Ed Gass, city operations committee chairman, said a planned meeting with Jeffrey Palmore, Bell Funeral Parlor owner, over ownership of some city cemetery lots could jeopardize the city’s insurance coverage.

“Our insurance company paid a large part of our legal bills in our litigation with Mr. Palmore,” Gass said. “They tell us if we (the committee) were to agree to make any kind of payment to him they would not be with us on future litigation.”

Aldermen voted unanimously at the May 1 meeting for the three-member operations committee to meet with Palmore to discuss ownership disparity in deeds for lots in the city cemetery. Palmore said he and other owners have deeds for lots that are occupied.

At that meeting, Palmore asked for an informal session between him and the city, saying he wanted to show them the records disparity he had found.

After voting for aldermen to sit down with Palmore and look at the evidence he claimed to have, a meeting was posted for 6:30 p.m. May 8, but it was canceled at the last minute.

Gass said he canceled the meeting after a conversation with City Administrator Harold Selby about how the Missouri Intergovernmental Risk Management Association (MIRMA), the city’s insurance carrier, would view the meeting.

MIRMA has covered a large portion of the city’s legal costs in the litigation with Palmore.

Selby and Mayor Herb Adams had concerns about whether MIRMA would continue to defend the city in litigation with Palmore if officials held a meeting with him outside the court system.

Selby contacted Ray Lentz, MIRMA claims and litigation director, who urged caution in dealings with Palmore.

Gass said that MIRMA had paid between $70,000 and $80,000 in legal costs for the city to defend itself.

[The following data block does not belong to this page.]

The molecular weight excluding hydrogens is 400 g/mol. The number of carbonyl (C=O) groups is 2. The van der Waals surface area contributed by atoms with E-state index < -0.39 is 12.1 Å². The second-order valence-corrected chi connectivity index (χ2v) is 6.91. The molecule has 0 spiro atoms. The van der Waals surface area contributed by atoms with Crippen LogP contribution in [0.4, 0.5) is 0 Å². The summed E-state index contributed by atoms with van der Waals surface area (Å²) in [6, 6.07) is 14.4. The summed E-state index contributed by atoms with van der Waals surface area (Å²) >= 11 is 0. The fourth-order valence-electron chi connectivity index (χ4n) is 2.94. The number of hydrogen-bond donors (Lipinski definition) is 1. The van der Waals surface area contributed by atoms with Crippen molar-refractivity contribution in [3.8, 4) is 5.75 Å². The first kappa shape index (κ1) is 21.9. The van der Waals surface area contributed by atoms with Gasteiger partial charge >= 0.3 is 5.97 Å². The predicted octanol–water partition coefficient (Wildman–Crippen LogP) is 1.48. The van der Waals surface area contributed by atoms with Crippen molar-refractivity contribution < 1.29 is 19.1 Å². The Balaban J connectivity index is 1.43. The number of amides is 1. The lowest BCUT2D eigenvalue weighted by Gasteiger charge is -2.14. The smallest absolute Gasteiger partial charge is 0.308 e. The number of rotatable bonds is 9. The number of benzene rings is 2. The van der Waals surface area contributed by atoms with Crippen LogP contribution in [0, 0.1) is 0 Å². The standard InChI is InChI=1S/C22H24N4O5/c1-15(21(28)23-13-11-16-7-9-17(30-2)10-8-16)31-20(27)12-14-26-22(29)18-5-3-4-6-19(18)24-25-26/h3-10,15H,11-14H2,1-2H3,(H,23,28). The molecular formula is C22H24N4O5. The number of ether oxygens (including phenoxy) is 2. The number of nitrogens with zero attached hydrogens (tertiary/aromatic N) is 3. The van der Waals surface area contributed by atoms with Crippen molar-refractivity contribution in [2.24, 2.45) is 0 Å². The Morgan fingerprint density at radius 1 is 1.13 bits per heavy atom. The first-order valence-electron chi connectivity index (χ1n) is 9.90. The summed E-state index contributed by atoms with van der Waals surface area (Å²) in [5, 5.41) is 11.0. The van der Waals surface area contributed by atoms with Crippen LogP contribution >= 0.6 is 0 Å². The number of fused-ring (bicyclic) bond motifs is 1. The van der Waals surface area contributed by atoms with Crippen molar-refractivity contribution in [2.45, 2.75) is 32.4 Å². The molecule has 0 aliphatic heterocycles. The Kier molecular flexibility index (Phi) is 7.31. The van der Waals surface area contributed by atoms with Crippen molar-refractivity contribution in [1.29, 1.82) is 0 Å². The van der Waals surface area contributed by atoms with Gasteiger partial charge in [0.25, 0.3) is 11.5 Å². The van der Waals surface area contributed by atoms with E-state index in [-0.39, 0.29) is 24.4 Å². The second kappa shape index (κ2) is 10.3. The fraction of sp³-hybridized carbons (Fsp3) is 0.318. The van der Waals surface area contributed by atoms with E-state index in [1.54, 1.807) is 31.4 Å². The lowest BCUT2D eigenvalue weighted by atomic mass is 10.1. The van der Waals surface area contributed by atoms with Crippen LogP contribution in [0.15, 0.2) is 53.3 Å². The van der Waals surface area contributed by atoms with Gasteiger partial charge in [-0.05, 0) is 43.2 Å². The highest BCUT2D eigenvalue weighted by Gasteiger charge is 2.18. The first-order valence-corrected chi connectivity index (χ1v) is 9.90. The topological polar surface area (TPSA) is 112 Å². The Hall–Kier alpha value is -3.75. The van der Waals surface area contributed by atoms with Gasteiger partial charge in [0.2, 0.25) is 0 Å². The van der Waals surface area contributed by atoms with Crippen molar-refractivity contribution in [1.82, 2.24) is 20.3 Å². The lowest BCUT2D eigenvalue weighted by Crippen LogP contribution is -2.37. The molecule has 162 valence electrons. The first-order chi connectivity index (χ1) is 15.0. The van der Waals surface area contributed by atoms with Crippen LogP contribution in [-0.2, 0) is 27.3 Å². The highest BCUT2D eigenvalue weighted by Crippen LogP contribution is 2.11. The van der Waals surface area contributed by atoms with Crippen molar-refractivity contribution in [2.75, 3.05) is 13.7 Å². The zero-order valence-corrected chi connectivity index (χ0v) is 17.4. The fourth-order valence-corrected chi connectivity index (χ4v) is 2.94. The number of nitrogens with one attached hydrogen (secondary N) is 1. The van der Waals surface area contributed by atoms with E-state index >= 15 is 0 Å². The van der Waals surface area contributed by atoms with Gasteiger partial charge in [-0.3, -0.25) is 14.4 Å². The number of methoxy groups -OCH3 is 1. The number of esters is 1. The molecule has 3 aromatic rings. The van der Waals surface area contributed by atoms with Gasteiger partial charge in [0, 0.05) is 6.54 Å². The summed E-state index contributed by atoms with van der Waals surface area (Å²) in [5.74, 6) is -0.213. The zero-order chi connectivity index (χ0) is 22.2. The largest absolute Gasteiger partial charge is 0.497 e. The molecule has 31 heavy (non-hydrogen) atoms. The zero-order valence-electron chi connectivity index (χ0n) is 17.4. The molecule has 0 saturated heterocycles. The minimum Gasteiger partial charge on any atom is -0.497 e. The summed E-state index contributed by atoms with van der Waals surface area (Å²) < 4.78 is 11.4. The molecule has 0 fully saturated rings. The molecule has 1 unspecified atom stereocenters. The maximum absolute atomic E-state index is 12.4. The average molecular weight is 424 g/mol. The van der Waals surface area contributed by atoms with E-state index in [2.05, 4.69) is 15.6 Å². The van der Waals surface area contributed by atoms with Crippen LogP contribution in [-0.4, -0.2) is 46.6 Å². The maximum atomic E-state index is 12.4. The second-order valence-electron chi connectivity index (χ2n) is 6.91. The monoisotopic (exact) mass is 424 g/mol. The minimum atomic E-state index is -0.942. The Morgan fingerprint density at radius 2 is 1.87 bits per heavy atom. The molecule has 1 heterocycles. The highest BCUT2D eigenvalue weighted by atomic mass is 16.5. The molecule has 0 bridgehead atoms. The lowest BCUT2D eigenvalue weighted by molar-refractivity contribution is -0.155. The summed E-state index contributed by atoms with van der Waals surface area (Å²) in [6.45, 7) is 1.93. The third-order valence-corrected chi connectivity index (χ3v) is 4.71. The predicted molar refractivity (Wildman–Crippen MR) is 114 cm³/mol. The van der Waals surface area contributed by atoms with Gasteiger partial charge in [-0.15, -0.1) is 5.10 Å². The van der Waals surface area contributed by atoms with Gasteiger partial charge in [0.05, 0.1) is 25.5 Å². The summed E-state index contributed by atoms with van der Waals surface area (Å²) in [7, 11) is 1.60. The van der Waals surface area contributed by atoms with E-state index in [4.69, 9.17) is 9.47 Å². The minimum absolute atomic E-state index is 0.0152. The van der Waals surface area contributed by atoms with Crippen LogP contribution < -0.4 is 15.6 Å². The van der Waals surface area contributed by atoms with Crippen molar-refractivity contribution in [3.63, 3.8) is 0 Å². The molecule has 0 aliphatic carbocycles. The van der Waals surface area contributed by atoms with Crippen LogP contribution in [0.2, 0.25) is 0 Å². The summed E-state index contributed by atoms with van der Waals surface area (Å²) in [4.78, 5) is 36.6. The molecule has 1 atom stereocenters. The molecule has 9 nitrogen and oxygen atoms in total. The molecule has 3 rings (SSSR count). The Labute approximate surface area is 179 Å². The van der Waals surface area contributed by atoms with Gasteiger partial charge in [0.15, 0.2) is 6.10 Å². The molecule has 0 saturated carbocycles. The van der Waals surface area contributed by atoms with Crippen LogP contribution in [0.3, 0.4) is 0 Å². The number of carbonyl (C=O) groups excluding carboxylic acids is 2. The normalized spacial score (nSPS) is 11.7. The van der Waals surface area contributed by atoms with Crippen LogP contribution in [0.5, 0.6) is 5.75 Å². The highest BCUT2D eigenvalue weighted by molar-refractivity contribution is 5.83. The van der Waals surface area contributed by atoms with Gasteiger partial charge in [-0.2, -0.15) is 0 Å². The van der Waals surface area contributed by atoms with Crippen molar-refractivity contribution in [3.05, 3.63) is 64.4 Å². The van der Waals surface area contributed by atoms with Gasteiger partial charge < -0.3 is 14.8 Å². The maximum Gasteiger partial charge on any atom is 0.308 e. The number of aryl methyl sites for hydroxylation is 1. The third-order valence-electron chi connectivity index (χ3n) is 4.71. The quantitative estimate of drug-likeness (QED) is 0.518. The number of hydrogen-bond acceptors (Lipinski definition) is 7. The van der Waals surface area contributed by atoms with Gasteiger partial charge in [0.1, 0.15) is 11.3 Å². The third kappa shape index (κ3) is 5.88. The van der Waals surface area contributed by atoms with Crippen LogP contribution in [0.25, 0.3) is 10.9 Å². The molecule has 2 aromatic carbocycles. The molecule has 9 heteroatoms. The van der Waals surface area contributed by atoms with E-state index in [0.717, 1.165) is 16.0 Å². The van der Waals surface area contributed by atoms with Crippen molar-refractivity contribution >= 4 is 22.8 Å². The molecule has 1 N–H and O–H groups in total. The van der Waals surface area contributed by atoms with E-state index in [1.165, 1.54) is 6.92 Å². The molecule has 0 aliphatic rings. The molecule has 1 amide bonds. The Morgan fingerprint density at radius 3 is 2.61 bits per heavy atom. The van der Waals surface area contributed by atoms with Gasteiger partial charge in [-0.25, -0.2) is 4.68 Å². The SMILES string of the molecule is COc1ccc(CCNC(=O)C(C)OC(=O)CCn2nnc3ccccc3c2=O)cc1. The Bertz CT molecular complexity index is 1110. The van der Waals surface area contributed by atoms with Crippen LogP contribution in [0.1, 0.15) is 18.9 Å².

In an email to Selby regarding a meeting between aldermen and Palmore, Lentz wrote: “On the Palmore issue, you should have the city attorney advise you on that. I would certainly advise caution considering the past litigation.”

At the May 1 meeting, City Attorney Dan Vogel said the meeting would be a waste of time since the issue had already been aired in the courts and Palmore’s claims had been rejected. He urged aldermen, if they wanted to meet with Palmore, to first have him submit in writing what he planned to present to them.

Even though the meeting was canceled, Gass said he would still like to meet with Palmore but his concern was that a meeting could impact whether MIRMA would cover the city’s legal costs in future lawsuits by Palmore.

Although Palmore is a citizen and a city business owner, Gass said as an alderman he could not jeopardize the city’s insurance coverage.

“I’d be happy to meet with the gentleman,” Gass said. “But I couldn’t take that chance.

Palmore says that litigation between him and city is not over.

“The mayor and city attorney keep saying the litigation is over,” Palmore said. “I can tell you, it ain’t over.”

Palmore said he wants to see the records cleared up on deeds created by the late August Bruns, who served as city cemetery sexton for several decades in the last century.

Bruns sometimes buried people in graves that he owned and provided a handwritten deed transferring ownership of the graves to the family of the person buried there. That practice sometimes left in question ownership of the remaining graves in the eight-grave lot.

Palmore has waged a campaign to clarify city cemetery records, saying he is in the burial business and does his work within the city cemetery and its records.

Gass said he is baffled at the long-standing battle over Bruns’ paperwork practices.

“I think Mr. Bruns probably did the best that he could,” Gass said. “He probably wrote everything out by hand. He didn’t have a city clerk to do it for him. To try to go back now and reconstruct what he intended would be hard to do.”

Still, Gass said he would like to meet with Palmore as long as the mortuary owner understands that aldermen cannot come to any agreement with him or pay him for any perceived loss.

“All we would be able to do is to talk,” Gass said.

Adams said aldermen need to make a decision on whether or not they intend to hold the meeting they approved May 1.

The mayor said he has placed the meeting on the June 6 board of aldermen agenda.

“They voted to meet with Mr. Palmore and then decided not to meet with him,” Adams said. “Procedurally the aldermen need to either reschedule the meeting or rescind their motion to hold a meeting.”

Adams said his decision to revisit the issue in the June meeting was simply one of procedure.